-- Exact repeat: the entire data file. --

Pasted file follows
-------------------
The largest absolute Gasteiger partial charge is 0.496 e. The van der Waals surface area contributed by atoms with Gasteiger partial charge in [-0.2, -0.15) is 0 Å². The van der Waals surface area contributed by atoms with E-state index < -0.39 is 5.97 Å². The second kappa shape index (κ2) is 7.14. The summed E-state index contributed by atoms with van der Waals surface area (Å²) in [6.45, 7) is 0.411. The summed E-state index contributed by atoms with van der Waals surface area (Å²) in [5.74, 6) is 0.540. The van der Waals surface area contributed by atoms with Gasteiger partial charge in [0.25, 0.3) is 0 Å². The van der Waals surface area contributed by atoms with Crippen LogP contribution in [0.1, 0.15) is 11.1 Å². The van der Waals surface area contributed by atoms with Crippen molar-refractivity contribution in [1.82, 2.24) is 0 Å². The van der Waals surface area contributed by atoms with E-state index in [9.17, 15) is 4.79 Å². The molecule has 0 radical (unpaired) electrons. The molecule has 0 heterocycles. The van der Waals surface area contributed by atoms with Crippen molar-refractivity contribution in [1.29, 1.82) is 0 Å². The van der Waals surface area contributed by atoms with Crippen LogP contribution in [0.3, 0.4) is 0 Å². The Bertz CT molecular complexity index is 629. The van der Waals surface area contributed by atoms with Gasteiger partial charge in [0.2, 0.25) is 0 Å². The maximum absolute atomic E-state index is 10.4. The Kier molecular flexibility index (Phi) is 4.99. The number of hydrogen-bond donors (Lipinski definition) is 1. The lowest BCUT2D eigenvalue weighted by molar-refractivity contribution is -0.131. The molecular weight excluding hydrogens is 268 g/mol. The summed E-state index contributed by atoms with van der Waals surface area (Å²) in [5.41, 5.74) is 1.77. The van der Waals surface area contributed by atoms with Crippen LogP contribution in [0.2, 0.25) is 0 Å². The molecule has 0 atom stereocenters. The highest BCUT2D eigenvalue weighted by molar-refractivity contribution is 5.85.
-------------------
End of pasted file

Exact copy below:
The largest absolute Gasteiger partial charge is 0.496 e. The van der Waals surface area contributed by atoms with Gasteiger partial charge in [-0.2, -0.15) is 0 Å². The van der Waals surface area contributed by atoms with E-state index < -0.39 is 5.97 Å². The second kappa shape index (κ2) is 7.14. The summed E-state index contributed by atoms with van der Waals surface area (Å²) in [6.45, 7) is 0.411. The summed E-state index contributed by atoms with van der Waals surface area (Å²) in [5.74, 6) is 0.540. The van der Waals surface area contributed by atoms with Gasteiger partial charge in [0.25, 0.3) is 0 Å². The van der Waals surface area contributed by atoms with Crippen LogP contribution in [0.1, 0.15) is 11.1 Å². The van der Waals surface area contributed by atoms with Crippen molar-refractivity contribution in [1.82, 2.24) is 0 Å². The van der Waals surface area contributed by atoms with E-state index in [9.17, 15) is 4.79 Å². The molecule has 0 radical (unpaired) electrons. The molecule has 0 heterocycles. The van der Waals surface area contributed by atoms with Crippen molar-refractivity contribution in [1.29, 1.82) is 0 Å². The van der Waals surface area contributed by atoms with Crippen LogP contribution in [0.3, 0.4) is 0 Å². The Bertz CT molecular complexity index is 629. The van der Waals surface area contributed by atoms with Gasteiger partial charge in [0.2, 0.25) is 0 Å². The maximum absolute atomic E-state index is 10.4. The Kier molecular flexibility index (Phi) is 4.99. The number of hydrogen-bond donors (Lipinski definition) is 1. The lowest BCUT2D eigenvalue weighted by molar-refractivity contribution is -0.131. The molecular weight excluding hydrogens is 268 g/mol. The summed E-state index contributed by atoms with van der Waals surface area (Å²) in [5.41, 5.74) is 1.77. The van der Waals surface area contributed by atoms with Crippen LogP contribution in [0.2, 0.25) is 0 Å². The molecule has 0 atom stereocenters. The highest BCUT2D eigenvalue weighted by molar-refractivity contribution is 5.85.